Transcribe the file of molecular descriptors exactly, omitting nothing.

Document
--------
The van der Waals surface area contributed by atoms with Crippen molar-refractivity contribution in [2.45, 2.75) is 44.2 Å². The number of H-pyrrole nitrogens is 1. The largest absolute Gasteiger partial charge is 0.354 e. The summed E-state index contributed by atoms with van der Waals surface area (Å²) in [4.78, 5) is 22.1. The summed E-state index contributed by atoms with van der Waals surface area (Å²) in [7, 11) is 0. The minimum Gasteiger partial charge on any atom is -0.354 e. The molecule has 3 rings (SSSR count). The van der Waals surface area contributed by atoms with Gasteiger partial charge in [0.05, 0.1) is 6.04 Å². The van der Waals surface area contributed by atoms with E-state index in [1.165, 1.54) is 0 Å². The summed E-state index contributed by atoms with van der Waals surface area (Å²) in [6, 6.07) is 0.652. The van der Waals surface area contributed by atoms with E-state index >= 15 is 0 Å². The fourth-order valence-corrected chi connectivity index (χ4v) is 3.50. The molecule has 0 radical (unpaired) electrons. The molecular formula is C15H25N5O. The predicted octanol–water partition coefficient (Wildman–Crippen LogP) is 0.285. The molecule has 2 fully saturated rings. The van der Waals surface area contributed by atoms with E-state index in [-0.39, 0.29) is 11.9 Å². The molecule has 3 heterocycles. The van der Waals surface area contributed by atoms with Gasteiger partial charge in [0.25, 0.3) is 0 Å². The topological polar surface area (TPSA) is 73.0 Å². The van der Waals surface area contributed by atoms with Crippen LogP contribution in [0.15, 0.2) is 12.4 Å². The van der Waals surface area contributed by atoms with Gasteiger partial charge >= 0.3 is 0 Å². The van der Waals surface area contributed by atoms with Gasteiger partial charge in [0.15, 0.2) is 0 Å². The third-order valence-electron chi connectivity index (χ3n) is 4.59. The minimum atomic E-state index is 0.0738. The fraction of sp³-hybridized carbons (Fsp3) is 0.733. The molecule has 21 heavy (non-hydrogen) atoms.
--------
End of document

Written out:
The van der Waals surface area contributed by atoms with Crippen molar-refractivity contribution in [2.45, 2.75) is 44.2 Å². The number of H-pyrrole nitrogens is 1. The largest absolute Gasteiger partial charge is 0.354 e. The summed E-state index contributed by atoms with van der Waals surface area (Å²) in [4.78, 5) is 22.1. The summed E-state index contributed by atoms with van der Waals surface area (Å²) in [7, 11) is 0. The minimum Gasteiger partial charge on any atom is -0.354 e. The molecule has 3 rings (SSSR count). The van der Waals surface area contributed by atoms with Gasteiger partial charge in [0.05, 0.1) is 6.04 Å². The van der Waals surface area contributed by atoms with E-state index in [1.165, 1.54) is 0 Å². The summed E-state index contributed by atoms with van der Waals surface area (Å²) in [6, 6.07) is 0.652. The van der Waals surface area contributed by atoms with E-state index >= 15 is 0 Å². The fourth-order valence-corrected chi connectivity index (χ4v) is 3.50. The molecule has 0 radical (unpaired) electrons. The molecular formula is C15H25N5O. The predicted octanol–water partition coefficient (Wildman–Crippen LogP) is 0.285. The molecule has 2 fully saturated rings. The van der Waals surface area contributed by atoms with E-state index in [-0.39, 0.29) is 11.9 Å². The molecule has 3 heterocycles. The van der Waals surface area contributed by atoms with Gasteiger partial charge in [0.25, 0.3) is 0 Å². The topological polar surface area (TPSA) is 73.0 Å². The van der Waals surface area contributed by atoms with Crippen LogP contribution in [0.15, 0.2) is 12.4 Å². The van der Waals surface area contributed by atoms with Gasteiger partial charge >= 0.3 is 0 Å². The van der Waals surface area contributed by atoms with Gasteiger partial charge in [0.15, 0.2) is 0 Å². The third-order valence-electron chi connectivity index (χ3n) is 4.59. The minimum atomic E-state index is 0.0738. The fraction of sp³-hybridized carbons (Fsp3) is 0.733. The molecule has 21 heavy (non-hydrogen) atoms.